Escalus:
    Truly, officer, because he hath some offences in him that thou wouldst discover if thou couldst, let him continue in his courses till thou knowest what they are.

Elbow:
    Marry, I thank your worship for it. Thou seest, thou wicked varlet, now, what's come upon thee: thou art to continue now, thou varlet; thou art to continue.

Escalus:
    Where were you born, friend?

Froth:
    Here in Vienna, sir.

Escalus:
    Are you of fourscore pounds a year?

Froth:
    Yes, an't please you, sir.

Escalus:
    So. What trade are you of, sir?

Pompey:
    Tapster; a poor widow's tapster.

Escalus:
    Your mistress' name?

Pompey:
    Mistress Overdone.

Escalus:
    Hath she had any more than one husband?

Pompey:
    Nine, sir; Overdone by the last.

Escalus:
    Nine! Come hither to me, Master Froth. Master Froth, I would not have you acquainted with tapsters: they will draw you, Master Froth, and you will hang them. Get you gone, and let me hear no more of you.

Froth:
    I thank your worship. For mine own part, I never come into any room in a tap-house, but I am drawn in.

Escalus:
    Well, no more of it, Master Froth: farewell.
[Exit FROTH]
    Come you hither to me, Master tapster. What's your name, Master tapster?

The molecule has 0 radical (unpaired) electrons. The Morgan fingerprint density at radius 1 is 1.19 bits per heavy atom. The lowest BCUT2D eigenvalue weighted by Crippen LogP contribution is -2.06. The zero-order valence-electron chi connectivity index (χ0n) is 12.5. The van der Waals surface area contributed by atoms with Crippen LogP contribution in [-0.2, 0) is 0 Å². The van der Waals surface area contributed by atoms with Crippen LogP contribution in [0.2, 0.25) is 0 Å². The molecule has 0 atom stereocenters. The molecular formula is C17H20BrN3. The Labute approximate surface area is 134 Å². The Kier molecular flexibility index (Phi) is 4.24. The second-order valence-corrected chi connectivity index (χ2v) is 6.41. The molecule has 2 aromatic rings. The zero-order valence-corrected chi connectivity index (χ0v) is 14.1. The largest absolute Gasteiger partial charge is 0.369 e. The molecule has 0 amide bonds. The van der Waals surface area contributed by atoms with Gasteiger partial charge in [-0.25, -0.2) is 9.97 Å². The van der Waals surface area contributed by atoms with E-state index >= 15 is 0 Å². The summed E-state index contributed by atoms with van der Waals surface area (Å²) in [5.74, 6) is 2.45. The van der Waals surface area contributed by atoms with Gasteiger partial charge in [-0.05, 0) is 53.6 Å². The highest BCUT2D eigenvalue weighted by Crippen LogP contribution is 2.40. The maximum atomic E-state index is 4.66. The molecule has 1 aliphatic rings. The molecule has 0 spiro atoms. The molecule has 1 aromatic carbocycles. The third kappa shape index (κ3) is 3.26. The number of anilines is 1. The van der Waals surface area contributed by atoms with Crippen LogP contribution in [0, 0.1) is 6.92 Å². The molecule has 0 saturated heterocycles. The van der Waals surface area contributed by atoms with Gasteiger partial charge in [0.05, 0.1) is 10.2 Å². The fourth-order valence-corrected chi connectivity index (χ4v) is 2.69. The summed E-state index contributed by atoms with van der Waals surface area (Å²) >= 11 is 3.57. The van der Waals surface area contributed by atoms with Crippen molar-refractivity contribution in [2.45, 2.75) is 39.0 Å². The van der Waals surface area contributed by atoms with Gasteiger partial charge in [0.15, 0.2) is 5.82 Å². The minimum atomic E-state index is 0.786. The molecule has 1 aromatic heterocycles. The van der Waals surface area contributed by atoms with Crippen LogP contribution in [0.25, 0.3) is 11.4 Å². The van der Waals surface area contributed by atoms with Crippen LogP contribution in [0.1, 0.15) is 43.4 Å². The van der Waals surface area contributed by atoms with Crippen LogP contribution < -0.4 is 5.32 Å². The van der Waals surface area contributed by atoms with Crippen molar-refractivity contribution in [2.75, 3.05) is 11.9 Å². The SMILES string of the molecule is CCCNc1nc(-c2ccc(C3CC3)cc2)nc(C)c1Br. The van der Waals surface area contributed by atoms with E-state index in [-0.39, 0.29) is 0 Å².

Pompey:
    Pompey.

Escalus:
    What else?

Pompey:
    Truly, sir, I am a poor fellow that would live.

Escalus:
    How would you live, Pompey? by being a bawd? What do you think of the trade, Pompey? is it a lawful trade?

Pompey:
    If the law would allow it, sir.

Escalus:
    But the law will not allow it, Pompey; nor it shall not be allowed in Vienna.

Pompey:
    If your worship will take order for the drabs and the knaves, you need not to fear the bawds.

Escalus:
    There are pretty orders beginning, I can tell you: it is but heading and hanging.

Pompey:
    If you head and hang all that offend that way but for ten year together, you'll be glad to give out a commission for more heads: if this law hold in Vienna ten year, I'll rent the fairest house in it after three-pence a bay: if you live to see this come to pass, say Pompey told you so.

Escalus:
    Thank you, good Pompey; and, in requital of your prophecy, hark you: I advise you, let me not find you before me again upon any complaint whatsoever; no, not for dwelling where you do: if I do, Pompey, I shall beat you to your tent, and prove a shrewd Caesar to you; in plain dealing, Pompey, I shall have you whipt: so, for this time, Pompey, fare you well.

Pompey:
    I thank your worship for your good counsel:
[Aside]
    but I shall follow it as the flesh and fortune shall better determine.
    Whip me? No, no; let carman whip his jade:
    The valiant heart is not whipt out of his trade.

    Exit

Escalus:
    Come hither to me, Master Elbow; come hither, Master constable. How long have you been in this place of constable?

Elbow:
    Seven year and a half, sir.

Escalus:
    I thought, by your readiness in the office, you had continued in it some time. You say, seven years together?

Elbow:
    And a half, sir.

Escalus: